Here are the reasons:
First: There will be a digital version for the people who strive to be paper-free in 2015. Most paper-free strivers are tech-loving forward-thinkers who want to do what is good for the environment. However, there are environmental costs to high tech gadgets but most of these costs are invisible to the consumer, unlike paper, which causes clutter and recycling chores. So it is not quite a simple equation of paper-free = good for environment and paper products = bad.
Second: Despite the image of everyone walking around with smart phones, tablets and laptops, and widely available free wifi, there exists a ‘ digital divide’ which is a barrier to people who need to find help and information or even to apply for certain benefits.
"The digital divide remains consistent across all demographics with wealthier households far likelier to use the Internet than poorer ones regardless of their age. For example, Statscan reports that 47.5 per cent of Canadians aged 65 and over use the Internet (up from 40.2 in 2010), the biggest jump of any age group. However, there is a major divide in Internet use based on household income. While 66.7 per cent of households over the age of 65 in the top half of income use the Internet, that number drops to only 28.5 per cent for the poorest quartile of households." Michael Geist, Toronto Star, Friday, Nov.1st, 2013
There are 5 reasons people still have barriers to internet access:
- Information overload –there is simply too much information to skim through;
- Not knowing what to look for (e.g. if you don't know about a specific helping organization, you can't search for it);
- Not knowing what key words to search for (this can also be compounded by literacy barriers);
- Not having reliable internet access: lack of a computer or having to use an old (slow and frustrating) computer, or not having regular internet service.
- Needing to print things out and not being able to afford ink for "cheap" ink jet printers.
Third: Some people simply prefer paper; they find it easier to flip through and browse information on paper instead of on a computer screen. They also like to write notes in margins (there are several blank lined pages meant for the user in My Help Book). In talking to people during the development of My Help Book, I found that those who like paper publications tend to be people who are over the age of 50, while most (but not all) of the people who try to avoid paper are those in their 20s.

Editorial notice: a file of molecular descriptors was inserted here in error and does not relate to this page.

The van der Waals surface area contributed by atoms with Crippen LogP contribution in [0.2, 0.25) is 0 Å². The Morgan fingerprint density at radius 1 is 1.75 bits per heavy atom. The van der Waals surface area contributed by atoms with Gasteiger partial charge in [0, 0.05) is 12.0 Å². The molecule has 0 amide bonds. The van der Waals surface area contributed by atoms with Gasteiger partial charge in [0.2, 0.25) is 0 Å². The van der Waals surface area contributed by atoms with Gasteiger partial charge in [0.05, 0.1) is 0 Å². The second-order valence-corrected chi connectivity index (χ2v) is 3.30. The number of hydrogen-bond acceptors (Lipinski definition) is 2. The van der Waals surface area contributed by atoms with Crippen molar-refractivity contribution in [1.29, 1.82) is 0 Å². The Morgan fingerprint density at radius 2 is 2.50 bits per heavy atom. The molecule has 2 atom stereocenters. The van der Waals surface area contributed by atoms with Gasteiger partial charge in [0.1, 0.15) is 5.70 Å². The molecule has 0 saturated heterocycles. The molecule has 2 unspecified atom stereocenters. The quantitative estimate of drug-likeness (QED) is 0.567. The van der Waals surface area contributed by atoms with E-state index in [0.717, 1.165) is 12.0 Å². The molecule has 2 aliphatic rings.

However, for people who prefer to be paper-free, there will be a digital version of the directory in 2015, both as a downloadable PDF and as a smart phone app.
Meanwhile, everyone should read (ebook or paper) Made to Break: Technology and Obsolescence in America by Giles Slade. There are also many other sources of information regarding the question of the environmental costs of high tech for anyone who wants to go online and look for them. Or if you prefer, support your closest independent new or used bookstore in your local community while they and their knowledgable book-loving staff are still there to help you.
Big list of independent book stores in Vancouver from The Tyee
Big list of Victoria and Vancouver Island bookstores: booksvancouverisland.ca
Big self-publishing resource list if you want to publish your own book (ebook or paper) at3PennyPublishing.com
Those who are anti-technology might want to read Abc: The Alphabetization Of The Popular Mind by Ivan Illich and Barry Sanders, for some historical perspective.
More on the digital divide:
Papering Over the Digital Divide - Washington Post, Feb. 2014
Is Google Making the Digital Divide Worse? - Newsweek, Feb. 2014
Life on the other side of the Digital Divide - Motherboard, Feb. 2014
How mobile phones increased the Digital Divide - Feb. 2014
Cedar Rapids Library lending tablets to bridge the Digital Divide - Feb. 2014
Would shutting down analogue telephone system end the digital divide? - Jan.2014